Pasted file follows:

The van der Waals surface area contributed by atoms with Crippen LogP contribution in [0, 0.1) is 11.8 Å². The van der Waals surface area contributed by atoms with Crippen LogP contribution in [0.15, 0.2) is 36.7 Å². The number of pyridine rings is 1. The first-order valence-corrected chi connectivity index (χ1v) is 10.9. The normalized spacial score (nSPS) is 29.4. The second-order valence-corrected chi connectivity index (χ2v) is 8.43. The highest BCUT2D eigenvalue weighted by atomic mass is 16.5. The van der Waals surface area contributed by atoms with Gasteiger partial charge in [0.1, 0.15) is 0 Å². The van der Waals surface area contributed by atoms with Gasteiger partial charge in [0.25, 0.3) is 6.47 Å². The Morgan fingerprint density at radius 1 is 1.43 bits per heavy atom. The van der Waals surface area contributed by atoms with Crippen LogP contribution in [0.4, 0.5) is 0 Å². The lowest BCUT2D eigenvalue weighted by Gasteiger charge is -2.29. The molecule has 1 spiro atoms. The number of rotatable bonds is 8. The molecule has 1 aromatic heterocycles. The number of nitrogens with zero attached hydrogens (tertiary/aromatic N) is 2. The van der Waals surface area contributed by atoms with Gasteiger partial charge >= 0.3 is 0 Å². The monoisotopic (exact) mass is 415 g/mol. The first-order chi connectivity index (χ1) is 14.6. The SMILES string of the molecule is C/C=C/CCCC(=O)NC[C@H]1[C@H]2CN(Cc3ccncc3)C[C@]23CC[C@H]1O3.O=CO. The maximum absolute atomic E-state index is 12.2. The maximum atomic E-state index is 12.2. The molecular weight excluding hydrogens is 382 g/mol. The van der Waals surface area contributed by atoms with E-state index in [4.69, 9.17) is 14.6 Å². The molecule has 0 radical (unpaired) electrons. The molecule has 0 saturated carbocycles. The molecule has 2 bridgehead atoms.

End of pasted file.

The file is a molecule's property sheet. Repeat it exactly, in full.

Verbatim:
The van der Waals surface area contributed by atoms with Crippen LogP contribution in [0, 0.1) is 11.8 Å². The van der Waals surface area contributed by atoms with Crippen LogP contribution in [0.15, 0.2) is 36.7 Å². The number of pyridine rings is 1. The first-order valence-corrected chi connectivity index (χ1v) is 10.9. The normalized spacial score (nSPS) is 29.4. The second-order valence-corrected chi connectivity index (χ2v) is 8.43. The highest BCUT2D eigenvalue weighted by atomic mass is 16.5. The van der Waals surface area contributed by atoms with Gasteiger partial charge in [0.1, 0.15) is 0 Å². The van der Waals surface area contributed by atoms with Gasteiger partial charge in [0.25, 0.3) is 6.47 Å². The Morgan fingerprint density at radius 1 is 1.43 bits per heavy atom. The van der Waals surface area contributed by atoms with Crippen LogP contribution in [0.4, 0.5) is 0 Å². The lowest BCUT2D eigenvalue weighted by Gasteiger charge is -2.29. The molecule has 1 spiro atoms. The number of rotatable bonds is 8. The molecule has 1 aromatic heterocycles. The number of nitrogens with zero attached hydrogens (tertiary/aromatic N) is 2. The van der Waals surface area contributed by atoms with Gasteiger partial charge >= 0.3 is 0 Å². The monoisotopic (exact) mass is 415 g/mol. The first-order chi connectivity index (χ1) is 14.6. The SMILES string of the molecule is C/C=C/CCCC(=O)NC[C@H]1[C@H]2CN(Cc3ccncc3)C[C@]23CC[C@H]1O3.O=CO. The maximum absolute atomic E-state index is 12.2. The maximum atomic E-state index is 12.2. The molecular weight excluding hydrogens is 382 g/mol. The van der Waals surface area contributed by atoms with E-state index in [4.69, 9.17) is 14.6 Å². The molecule has 0 radical (unpaired) electrons. The molecule has 0 saturated carbocycles. The molecule has 2 bridgehead atoms.